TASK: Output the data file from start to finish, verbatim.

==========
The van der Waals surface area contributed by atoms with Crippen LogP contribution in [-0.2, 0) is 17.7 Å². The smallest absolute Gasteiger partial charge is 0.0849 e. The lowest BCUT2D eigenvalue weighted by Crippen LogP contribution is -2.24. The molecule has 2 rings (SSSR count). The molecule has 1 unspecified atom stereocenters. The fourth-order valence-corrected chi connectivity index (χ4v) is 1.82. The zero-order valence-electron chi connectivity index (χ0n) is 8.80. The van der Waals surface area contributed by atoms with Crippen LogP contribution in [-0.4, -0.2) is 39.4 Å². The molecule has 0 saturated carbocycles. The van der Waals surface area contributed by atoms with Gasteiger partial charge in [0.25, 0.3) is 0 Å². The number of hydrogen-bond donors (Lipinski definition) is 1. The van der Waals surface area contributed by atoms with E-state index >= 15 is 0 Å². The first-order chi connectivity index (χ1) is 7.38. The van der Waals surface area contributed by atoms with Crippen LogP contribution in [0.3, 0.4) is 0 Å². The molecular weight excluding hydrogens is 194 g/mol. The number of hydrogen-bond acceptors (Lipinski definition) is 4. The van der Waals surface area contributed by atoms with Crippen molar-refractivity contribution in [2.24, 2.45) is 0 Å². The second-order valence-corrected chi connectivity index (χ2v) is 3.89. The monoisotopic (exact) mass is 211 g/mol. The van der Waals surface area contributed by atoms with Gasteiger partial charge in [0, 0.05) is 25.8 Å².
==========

The van der Waals surface area contributed by atoms with Crippen LogP contribution in [-0.2, 0) is 17.7 Å². The smallest absolute Gasteiger partial charge is 0.0849 e. The lowest BCUT2D eigenvalue weighted by Crippen LogP contribution is -2.24. The molecule has 2 rings (SSSR count). The molecule has 1 unspecified atom stereocenters. The fourth-order valence-corrected chi connectivity index (χ4v) is 1.82. The zero-order valence-electron chi connectivity index (χ0n) is 8.80. The van der Waals surface area contributed by atoms with Crippen LogP contribution in [-0.4, -0.2) is 39.4 Å². The molecule has 0 saturated carbocycles. The van der Waals surface area contributed by atoms with Gasteiger partial charge in [0.25, 0.3) is 0 Å². The number of hydrogen-bond donors (Lipinski definition) is 1. The van der Waals surface area contributed by atoms with E-state index >= 15 is 0 Å². The first-order chi connectivity index (χ1) is 7.38. The van der Waals surface area contributed by atoms with Crippen LogP contribution in [0.3, 0.4) is 0 Å². The molecular weight excluding hydrogens is 194 g/mol. The number of hydrogen-bond acceptors (Lipinski definition) is 4. The van der Waals surface area contributed by atoms with Crippen molar-refractivity contribution in [2.24, 2.45) is 0 Å². The second-order valence-corrected chi connectivity index (χ2v) is 3.89. The monoisotopic (exact) mass is 211 g/mol. The van der Waals surface area contributed by atoms with Gasteiger partial charge in [0, 0.05) is 25.8 Å².